Inside the C64

Like millions of other people out there, my first computer was a Commodore 64. (A C64c to be specific.) Apparently like millions of other people out there, I still think it was a great computer, and I still have one stuffed in the shed that I keep promising I'll pull out one day and use again. (It's actually one I picked up on eBay a while back. My original one exploded.) Back in college, I had replaced the bootup logo for my copy of Windows 95 with the Commodore startup screen.


   \*\*\*\* COMMODORE 64 BASIC V2 \*\*\*\*
64K RAM SYSTEM  38911 BASIC BYTES FREE
READY.

PC World just posted a nice article that gives a tour of the Commodore internals. Check it out if you're feeling nostalgic.

Comments:

Nice!

As you know, I'm also a C64 fanatic, and I've made the leap of pulling this piece of 8-bit history out of the shed (er, my parents' house, anyway) and setting it up in my office.

As it happens, just yesterday I was out in Mesa, Arizona, searching for the Western Design Center -- the last surviving manufacturer of 6502-series chips. I was a little disappointed to discover that it's basically a house instead of a fab plant, heh.

For what it's worth, the most recent two posts on my blog right now happen to be C64-related. Now if I could only get my hands on one of those crazy tripped-out SID expansion cartridges you had back in high school. :)

Posted by David Simmons on November 10, 2008 at 03:46 AM PST #

<p>I still have mine, you know. I might be willing to part with it if you promise to give it a good home and I get visiting rights.</p>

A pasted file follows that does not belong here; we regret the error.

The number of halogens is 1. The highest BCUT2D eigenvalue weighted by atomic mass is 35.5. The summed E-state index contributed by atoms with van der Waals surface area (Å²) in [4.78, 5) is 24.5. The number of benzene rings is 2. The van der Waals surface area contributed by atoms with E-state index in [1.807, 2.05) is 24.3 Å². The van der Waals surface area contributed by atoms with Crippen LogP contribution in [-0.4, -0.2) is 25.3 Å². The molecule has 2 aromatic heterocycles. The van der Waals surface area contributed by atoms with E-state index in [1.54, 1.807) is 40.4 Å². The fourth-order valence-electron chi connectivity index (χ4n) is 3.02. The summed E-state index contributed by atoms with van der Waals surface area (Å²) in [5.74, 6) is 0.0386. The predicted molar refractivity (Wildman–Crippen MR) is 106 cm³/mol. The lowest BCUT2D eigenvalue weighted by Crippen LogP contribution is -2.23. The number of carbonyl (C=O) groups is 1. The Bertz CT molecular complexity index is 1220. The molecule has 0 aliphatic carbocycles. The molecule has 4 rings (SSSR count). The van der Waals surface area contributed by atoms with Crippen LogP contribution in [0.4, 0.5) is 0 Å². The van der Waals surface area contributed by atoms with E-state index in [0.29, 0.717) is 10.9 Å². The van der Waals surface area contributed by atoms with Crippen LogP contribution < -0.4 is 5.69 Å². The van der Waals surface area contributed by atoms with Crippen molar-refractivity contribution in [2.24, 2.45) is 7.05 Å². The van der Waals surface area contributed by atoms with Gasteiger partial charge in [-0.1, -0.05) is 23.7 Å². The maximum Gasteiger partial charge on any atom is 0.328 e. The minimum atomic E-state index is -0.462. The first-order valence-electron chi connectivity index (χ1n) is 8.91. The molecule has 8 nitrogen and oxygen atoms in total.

Posted by Daniel Templeton on November 10, 2008 at 03:50 AM PST #

Thanks for the offer. Unfortunately, I think I blew the SID chip or something in the audio output path on this C64 at some point in my childhood, and I suspect the external SID cartridge and software is designed to complement the internal SID instead of outright replacing it. :/

I'm not sure if it was my frequent use of paper clips to reset the system by shorting out the user port's reset pin, the haphazard homemade a/v cable that my grandfather helped me solder on to the right kind of DIN plug, or any of a number of other hardware hacks I was prone to doing in those days. Maybe some day I'll open it up and see if I can diagnose the problem.

It turns out that not having a working SID also makes it hard to use those modems that rely on the SID to generate DTMF tones. :)

Posted by David Simmons on November 10, 2008 at 04:30 AM PST #

Very nostalgic! somehow I must now think of the Apple IIe and the Olympics game which ran on it :-)

Posted by Thijs Metsch on November 25, 2008 at 12:06 AM PST #

Post a Comment:
  • HTML Syntax: NOT allowed
About

templedf

Search

Archives
« April 2014
SunMonTueWedThuFriSat
  
1
2
3
4
5
6
7
8
9
10
11
12
13
14
15
16
17
18
19
20
21
22
23
24
25
26
27
28
29
30
   
       
Today